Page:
PITTSBURGH (93-7 The Fan) – It’s déjà vu all over again at the University of Pittsburgh, as their Athletic Department finds itself in an unenviably familiar position to where they were just over six years ago.

Ironically enough, it’s for some of the same disjointed reasons.

Let’s hop in the DeLorean and head back to December 7th, 2010, the day the Panthers’ football program began its long, slow, descent into a half decade of tepid mediocrity, as Athletic Director Steve Pederson forced Dave Wannstedt to resign from his head coaching position despite 27 victories in his previous three seasons. What followed was the Mike Haywood fiasco, a painfully brief – or perhaps thankfully short – tenure from Todd & Penny Graham, three of the dullest seasonZZZZzzzzzzzzz …

 

oh…

 

wait….

 

what?

 

Apologies. I dozed off for a moment there just thinking about Paul Chryst’s time at Pitt.

Where was I?

Oh, yeah: Pitt football seemed lost at sea, rudderless in the ocean of conference realignments, the refuge of traditional rivalries too far off in the distance to provide an identity to a program that was years removed from relevance and, aside from the rare supernovas of Darelle Revis and LeSean McCoy, generations removed from greatness.

Then came Pat Narduzzi.

Focused, persistent, demanding, and deliberate, Narduzzi has Pitt football looking back on a 2016 season punctuated by not one but two “signature”” victories, one of which came at the expense of the eventual National Champions. While still a few years away from Playoff contention, Pitt football is certainly relevant again, and it feels like they’re on the precipice of something… bigly.

What’s this have to do with the situation Pitt Athletics is currently facing, you ask?

Simply put, it’s time to find the stable footing necessary to vault Panthers basketball back to the level of excellence they reached at the pinnacle of the Ben Howland/Jamie Dixon-era Big East beasts. Much like December 7th, 2010 loomed over Pitt football for years as the day the program went left when they should’ve gone right, March 28, 2009 could be looked as the day the dark cloud of uncertainty arrived over Pitt basketball.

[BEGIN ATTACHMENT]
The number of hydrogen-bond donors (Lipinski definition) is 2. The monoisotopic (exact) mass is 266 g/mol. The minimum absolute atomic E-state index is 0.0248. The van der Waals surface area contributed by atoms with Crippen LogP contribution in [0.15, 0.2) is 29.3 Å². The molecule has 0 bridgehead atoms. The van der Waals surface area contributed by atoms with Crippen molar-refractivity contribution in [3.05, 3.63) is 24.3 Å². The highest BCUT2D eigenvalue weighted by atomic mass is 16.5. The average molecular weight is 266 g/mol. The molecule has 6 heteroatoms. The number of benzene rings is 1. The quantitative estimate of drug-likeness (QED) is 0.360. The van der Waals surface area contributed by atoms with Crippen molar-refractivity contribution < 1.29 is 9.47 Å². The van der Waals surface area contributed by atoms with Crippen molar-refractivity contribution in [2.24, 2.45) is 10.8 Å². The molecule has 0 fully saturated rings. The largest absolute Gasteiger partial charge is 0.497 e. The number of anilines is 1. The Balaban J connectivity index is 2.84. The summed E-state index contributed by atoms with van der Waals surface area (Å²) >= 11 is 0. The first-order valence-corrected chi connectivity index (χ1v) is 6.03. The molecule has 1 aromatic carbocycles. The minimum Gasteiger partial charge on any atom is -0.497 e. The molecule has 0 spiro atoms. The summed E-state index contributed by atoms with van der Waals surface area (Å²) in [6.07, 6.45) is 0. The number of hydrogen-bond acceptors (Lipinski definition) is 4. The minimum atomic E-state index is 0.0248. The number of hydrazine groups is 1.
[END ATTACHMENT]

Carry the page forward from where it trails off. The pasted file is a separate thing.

Sure, Dixon stuck around for seven more seasons after Scottie Reynolds ripped out every heart in Oakland, but was it ever the same? The results would say no, as Pitt still hasn’t returned to the Sweet 16 since, and has found itself lost in a sea of conference realignments, with no real identity anymore.

That sounds familiar, doesn’t it?

Unable to get out from under the shadow of that ’08-’09 season despite 5 tournament appearances in 7 seasons, Pitt once again decided to cut off a program’s nose to spite it’s face and let Dixon leave for his alma mater.

And now Pitt basketball looks to be in desperate need of stability, just as football was a few brief years ago. And Kevin Stallings, he of two Sweet 16 appearances in nearly as many decades at Vanderbilt, is on the sideline wondering why the seniors who came up under Dixon and Brandin Knight (and don’t think for a second Knight isn’t just as missed as Dixon is) aren’t responding to him.

Don’t get me wrong, as a member of the media, I love Stallings. His weekly appearances on the Fan Morning Show are must-listen, if just for his brutal honesty. He will not suffer fools easily, and he won’t suffer a halfhearted attitude from his players at all. That’s well and good when dealing with kids you have a rapport with and who can take hearing and seeing the same harsh criticisms on the radio and in their social feeds as were previously reserved for the practice court and film room. This team doesn’t yet trust Stallings as they did Dixon, though.

Jamie Dixon may have been as dry and uninteresting for those of us in the media as three-day old oatmeal. But his players trusted him.

Now, less than a season into the Stallings regime, after watching his team give up about eight minutes in to a thrashing at the hands of Louisville on Tuesday night, and considering his latest appearance on The Fan, it has to be wondered if there is a fissure between coach and players. And if there is, does the coach even realize it? Or care? If the answer to either of those is ‘no,’ then whoever the new Athletic Director is will be faced with some difficult questions.

Is Stallings the university’s basketball equivalent to what Graham was five years ago? Would dispatching him set the clock back to ‘0’ for the re-development of a recently proud program after just one season? Or can Stallings – like Chryst did for football – lend the hoops program some stability for a few years? Or maybe even beyond?

Who will be the Narduzzi-style leader to set the basketball program back to where it once was? Who will get Pitt basketball to resemble anything even remotely close to the DeJuan Blair/Sam Young/Levance Fields-led team that was one bucket from the Final Four?

That has to feel like an all-too-familiar question to those at the top of Pitt Athletics.